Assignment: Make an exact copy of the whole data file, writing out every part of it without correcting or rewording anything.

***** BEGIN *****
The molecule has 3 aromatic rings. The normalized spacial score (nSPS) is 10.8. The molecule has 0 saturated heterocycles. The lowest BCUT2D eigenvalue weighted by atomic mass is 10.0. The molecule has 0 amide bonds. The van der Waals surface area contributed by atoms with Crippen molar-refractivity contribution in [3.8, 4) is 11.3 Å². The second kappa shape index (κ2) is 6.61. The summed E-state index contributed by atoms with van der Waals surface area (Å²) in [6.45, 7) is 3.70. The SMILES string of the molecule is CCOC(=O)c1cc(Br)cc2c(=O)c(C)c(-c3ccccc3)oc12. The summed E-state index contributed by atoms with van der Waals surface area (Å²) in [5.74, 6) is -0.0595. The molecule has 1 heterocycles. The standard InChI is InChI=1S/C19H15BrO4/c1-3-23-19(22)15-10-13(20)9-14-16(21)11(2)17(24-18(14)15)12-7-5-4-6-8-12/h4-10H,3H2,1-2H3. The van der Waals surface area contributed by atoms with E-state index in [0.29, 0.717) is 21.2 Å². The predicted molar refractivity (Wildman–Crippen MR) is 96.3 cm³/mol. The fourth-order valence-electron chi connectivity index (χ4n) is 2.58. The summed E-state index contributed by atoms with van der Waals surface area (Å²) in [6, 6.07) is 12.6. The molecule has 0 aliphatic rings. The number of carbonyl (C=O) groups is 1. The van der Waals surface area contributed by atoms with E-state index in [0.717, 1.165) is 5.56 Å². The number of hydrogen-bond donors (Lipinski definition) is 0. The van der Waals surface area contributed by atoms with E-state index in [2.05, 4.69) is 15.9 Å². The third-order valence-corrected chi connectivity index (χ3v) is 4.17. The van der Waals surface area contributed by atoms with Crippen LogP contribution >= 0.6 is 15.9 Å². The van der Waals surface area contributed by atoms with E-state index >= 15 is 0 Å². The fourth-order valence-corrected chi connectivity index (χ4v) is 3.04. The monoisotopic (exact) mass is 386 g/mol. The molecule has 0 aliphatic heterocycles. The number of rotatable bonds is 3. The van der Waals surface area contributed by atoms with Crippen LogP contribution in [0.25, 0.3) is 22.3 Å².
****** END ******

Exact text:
The molecule has 3 aromatic rings. The normalized spacial score (nSPS) is 10.8. The molecule has 0 saturated heterocycles. The lowest BCUT2D eigenvalue weighted by atomic mass is 10.0. The molecule has 0 amide bonds. The van der Waals surface area contributed by atoms with Crippen molar-refractivity contribution in [3.8, 4) is 11.3 Å². The second kappa shape index (κ2) is 6.61. The summed E-state index contributed by atoms with van der Waals surface area (Å²) in [6.45, 7) is 3.70. The SMILES string of the molecule is CCOC(=O)c1cc(Br)cc2c(=O)c(C)c(-c3ccccc3)oc12. The summed E-state index contributed by atoms with van der Waals surface area (Å²) in [5.74, 6) is -0.0595. The molecule has 1 heterocycles. The standard InChI is InChI=1S/C19H15BrO4/c1-3-23-19(22)15-10-13(20)9-14-16(21)11(2)17(24-18(14)15)12-7-5-4-6-8-12/h4-10H,3H2,1-2H3. The van der Waals surface area contributed by atoms with E-state index in [0.29, 0.717) is 21.2 Å². The predicted molar refractivity (Wildman–Crippen MR) is 96.3 cm³/mol. The fourth-order valence-electron chi connectivity index (χ4n) is 2.58. The summed E-state index contributed by atoms with van der Waals surface area (Å²) in [6, 6.07) is 12.6. The molecule has 0 aliphatic rings. The number of carbonyl (C=O) groups is 1. The van der Waals surface area contributed by atoms with E-state index in [0.717, 1.165) is 5.56 Å². The number of hydrogen-bond donors (Lipinski definition) is 0. The van der Waals surface area contributed by atoms with E-state index in [2.05, 4.69) is 15.9 Å². The third-order valence-corrected chi connectivity index (χ3v) is 4.17. The van der Waals surface area contributed by atoms with Crippen LogP contribution >= 0.6 is 15.9 Å². The van der Waals surface area contributed by atoms with E-state index >= 15 is 0 Å². The fourth-order valence-corrected chi connectivity index (χ4v) is 3.04. The monoisotopic (exact) mass is 386 g/mol. The molecule has 0 aliphatic heterocycles. The number of rotatable bonds is 3. The van der Waals surface area contributed by atoms with Crippen LogP contribution in [0.25, 0.3) is 22.3 Å².